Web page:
Plastic wastelands; the mall the merrier
They’re calling it the “mother of all mega malls”. Frank Lowy’s Stratford Westfield; home to seven miles of shop windows, 300 outlets, 70 restaurants, 5,000 car spaces and 50, 000 lights.
Sounds like hell. But you’d check it out, you know you would. People love to shop.
Fast, convenient and completely mind-numbing. Shopping has become the ultimate lifestyle activity; shopping malls the modern equivalent of the town square.
Like hungry seagulls we flock there; aimlessly wandering the sterile, clean, air-conditioned comfort of the wall-to-wall stores and their wall-to-wall temptations.
The moving walkways, the knick knavks, the gadgets, the piped music. Candles, toys, jewellery, electronics, over-sized pretzels, and endless fast food. Buying stuff we don’t need, eating stuff we don’t want.
Behaviour that is in turn both totally mindless and yet deeply satisfying.
Australian developer Frank Lowy is the face of the Westfield brand; a man who understands our shopping needs and their subtle nuances.
Stratford is the second Westfield in London; the first was built in Shepherds Bush two years ago. And yet even in that short space of time, the ingredients of what makes a mall great has changed.
Despite its palatial proportions, the Stratford store was designed to soothe rather than bedazzle.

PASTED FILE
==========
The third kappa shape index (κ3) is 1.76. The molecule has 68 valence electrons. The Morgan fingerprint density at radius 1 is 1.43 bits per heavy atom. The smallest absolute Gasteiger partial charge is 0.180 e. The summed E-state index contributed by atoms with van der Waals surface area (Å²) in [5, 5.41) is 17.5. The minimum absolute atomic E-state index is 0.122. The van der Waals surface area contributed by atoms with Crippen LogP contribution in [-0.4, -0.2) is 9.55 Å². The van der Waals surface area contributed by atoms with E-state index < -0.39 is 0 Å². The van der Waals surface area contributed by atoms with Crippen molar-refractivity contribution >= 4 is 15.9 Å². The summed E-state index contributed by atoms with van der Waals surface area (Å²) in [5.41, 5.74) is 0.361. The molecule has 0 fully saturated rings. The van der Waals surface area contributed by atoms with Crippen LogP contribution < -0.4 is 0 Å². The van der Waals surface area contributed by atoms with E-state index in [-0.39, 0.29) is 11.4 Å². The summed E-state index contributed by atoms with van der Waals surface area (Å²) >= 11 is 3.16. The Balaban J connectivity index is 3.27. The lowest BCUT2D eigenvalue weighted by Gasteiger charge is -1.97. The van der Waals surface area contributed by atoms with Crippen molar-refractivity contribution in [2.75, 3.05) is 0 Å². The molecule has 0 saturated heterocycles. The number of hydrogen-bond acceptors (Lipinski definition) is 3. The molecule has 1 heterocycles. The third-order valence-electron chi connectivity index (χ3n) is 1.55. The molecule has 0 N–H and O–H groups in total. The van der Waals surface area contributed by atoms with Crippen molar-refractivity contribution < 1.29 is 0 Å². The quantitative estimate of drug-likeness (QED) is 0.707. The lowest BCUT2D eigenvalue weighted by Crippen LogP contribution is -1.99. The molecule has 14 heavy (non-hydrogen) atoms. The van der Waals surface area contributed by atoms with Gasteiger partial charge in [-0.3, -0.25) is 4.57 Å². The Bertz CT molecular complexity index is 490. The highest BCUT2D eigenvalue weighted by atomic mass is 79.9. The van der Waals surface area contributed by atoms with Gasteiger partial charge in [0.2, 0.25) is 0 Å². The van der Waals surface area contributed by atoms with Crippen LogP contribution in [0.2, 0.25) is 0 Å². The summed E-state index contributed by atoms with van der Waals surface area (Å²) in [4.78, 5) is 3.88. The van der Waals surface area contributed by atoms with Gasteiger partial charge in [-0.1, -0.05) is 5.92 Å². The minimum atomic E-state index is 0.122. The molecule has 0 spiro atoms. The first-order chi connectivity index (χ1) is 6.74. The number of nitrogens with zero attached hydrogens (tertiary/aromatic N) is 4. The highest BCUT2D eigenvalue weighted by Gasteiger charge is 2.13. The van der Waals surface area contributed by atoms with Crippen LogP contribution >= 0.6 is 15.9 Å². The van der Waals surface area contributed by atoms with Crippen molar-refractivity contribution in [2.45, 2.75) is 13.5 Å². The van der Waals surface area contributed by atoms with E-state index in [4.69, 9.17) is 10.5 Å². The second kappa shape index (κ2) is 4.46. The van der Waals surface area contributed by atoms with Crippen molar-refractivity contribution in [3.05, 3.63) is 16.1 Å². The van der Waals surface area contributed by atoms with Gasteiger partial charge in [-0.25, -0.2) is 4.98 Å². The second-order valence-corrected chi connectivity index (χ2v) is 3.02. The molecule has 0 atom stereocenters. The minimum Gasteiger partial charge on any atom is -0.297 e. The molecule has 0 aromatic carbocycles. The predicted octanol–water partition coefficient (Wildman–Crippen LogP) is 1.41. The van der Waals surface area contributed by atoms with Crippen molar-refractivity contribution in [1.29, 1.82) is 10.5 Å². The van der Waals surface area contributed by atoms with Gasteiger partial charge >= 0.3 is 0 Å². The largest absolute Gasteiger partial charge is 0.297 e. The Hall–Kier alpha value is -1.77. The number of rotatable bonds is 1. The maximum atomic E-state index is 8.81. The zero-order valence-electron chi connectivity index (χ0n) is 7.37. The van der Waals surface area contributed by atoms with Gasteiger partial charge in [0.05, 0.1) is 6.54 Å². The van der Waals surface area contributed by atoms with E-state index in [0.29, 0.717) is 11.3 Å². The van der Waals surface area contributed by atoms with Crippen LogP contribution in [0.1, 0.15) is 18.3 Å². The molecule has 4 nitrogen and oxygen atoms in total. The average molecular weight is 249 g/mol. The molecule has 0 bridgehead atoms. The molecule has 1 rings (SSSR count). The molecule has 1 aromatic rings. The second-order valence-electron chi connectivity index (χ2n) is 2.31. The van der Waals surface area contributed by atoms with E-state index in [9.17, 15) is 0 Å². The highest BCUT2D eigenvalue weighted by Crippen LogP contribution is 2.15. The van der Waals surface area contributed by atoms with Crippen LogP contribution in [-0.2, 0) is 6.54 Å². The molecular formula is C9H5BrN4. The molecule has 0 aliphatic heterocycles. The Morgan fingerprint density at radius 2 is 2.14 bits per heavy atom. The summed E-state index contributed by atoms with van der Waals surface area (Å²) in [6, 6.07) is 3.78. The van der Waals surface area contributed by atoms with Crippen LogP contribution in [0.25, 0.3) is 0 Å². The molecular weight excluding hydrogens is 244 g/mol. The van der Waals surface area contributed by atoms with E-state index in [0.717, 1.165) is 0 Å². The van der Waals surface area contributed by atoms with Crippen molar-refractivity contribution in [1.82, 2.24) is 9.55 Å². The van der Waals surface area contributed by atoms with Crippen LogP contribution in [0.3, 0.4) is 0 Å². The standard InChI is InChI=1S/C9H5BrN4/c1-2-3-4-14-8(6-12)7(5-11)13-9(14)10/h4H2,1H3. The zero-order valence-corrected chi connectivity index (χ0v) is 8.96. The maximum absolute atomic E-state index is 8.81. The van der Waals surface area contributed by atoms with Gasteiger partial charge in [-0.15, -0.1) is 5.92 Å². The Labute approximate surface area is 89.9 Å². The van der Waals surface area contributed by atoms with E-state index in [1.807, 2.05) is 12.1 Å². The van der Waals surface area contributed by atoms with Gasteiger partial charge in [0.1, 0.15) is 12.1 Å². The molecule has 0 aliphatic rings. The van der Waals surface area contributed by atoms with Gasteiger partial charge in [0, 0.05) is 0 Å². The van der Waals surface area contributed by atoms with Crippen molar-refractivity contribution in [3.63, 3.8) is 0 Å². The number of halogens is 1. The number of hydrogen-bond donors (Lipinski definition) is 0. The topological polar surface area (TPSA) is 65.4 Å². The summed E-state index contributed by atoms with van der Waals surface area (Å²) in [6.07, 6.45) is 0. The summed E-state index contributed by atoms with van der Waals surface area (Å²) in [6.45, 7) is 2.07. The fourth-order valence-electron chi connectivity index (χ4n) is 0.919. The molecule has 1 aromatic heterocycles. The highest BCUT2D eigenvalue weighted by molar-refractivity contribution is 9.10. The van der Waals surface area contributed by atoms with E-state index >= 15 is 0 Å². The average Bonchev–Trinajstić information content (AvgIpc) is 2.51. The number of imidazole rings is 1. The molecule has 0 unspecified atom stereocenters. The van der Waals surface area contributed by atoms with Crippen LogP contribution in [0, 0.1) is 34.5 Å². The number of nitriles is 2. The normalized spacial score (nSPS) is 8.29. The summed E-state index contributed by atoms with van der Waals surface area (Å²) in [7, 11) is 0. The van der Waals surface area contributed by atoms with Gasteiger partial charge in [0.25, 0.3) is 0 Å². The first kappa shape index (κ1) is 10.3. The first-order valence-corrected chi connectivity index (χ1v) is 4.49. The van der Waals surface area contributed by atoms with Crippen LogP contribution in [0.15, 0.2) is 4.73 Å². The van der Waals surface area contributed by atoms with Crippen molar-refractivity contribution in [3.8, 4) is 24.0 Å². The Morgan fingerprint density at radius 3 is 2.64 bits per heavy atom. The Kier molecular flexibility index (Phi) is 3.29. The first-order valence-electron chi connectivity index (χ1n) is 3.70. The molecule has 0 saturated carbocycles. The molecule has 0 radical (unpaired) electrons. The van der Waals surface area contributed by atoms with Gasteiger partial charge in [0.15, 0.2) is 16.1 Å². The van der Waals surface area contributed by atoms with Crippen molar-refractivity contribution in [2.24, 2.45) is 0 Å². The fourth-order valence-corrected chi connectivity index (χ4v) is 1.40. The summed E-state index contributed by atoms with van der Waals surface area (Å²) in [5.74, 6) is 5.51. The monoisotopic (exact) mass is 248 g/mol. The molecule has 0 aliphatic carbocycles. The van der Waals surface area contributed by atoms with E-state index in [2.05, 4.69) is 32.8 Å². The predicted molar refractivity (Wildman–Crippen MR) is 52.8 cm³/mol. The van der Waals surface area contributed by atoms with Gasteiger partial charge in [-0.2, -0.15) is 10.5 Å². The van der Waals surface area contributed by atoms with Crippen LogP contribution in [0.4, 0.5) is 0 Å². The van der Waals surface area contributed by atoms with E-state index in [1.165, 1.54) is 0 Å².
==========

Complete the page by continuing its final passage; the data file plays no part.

Lowy’s design brief did away with the high-end glitz of the London high street, in favour of a more comfortable vibe.
Stratford shoppers should feel like “guests” or visitors, rather than “walking wallets”, said The Independent this week. And they’re certainly expecting a crowd.
Four million people from the surrounding suburbs of east London are expected to make it their regular shopping destination. There are plans for an additional Eurostar stop at Stratford International to enable European shoppers’ easier access to the shopping mecca; and its close proximity to the London Olympic Stadium will ensure it a lucrative and souvenir-friendly time-waster for tourists next year.
Westfield also expects the mall will provide around 18,000 jobs.
Naturally though, not everyone is happy about it. Many say the mega mall will prove fatal to the already struggling local businesses not yet killed off by the GFC, and will also mark the end of an era for the east London area, once a manufacturing hub of trains, wagons, aircraft and buses.
But you can’t help feeling it’s all just a little too late. Two hundred thousand people walked through the opening doors on Tuesday. Plus, there are some attractive fringe benefits.
Celebrated interior designers will stage regular installations throughout the complex and international celebrities will make appearances. There’s a 24 hour text messaging service that advises available car parking from the comfort of your own home, hotels where you can “shop and sleep”, a casino and a 17-screen cinema.
Not exactly high-brow of course, but plenty of options for people just looking for somewhere to kill a bit of time. Or to get the shopping done in one convenient place.
Fact is, malls serve us well. They may not be organic or ‘hip’ but many of us love them more than we’d publicly admit.
The biggest question is what happens to these malls when it’s not just the bookshops that get shut down.
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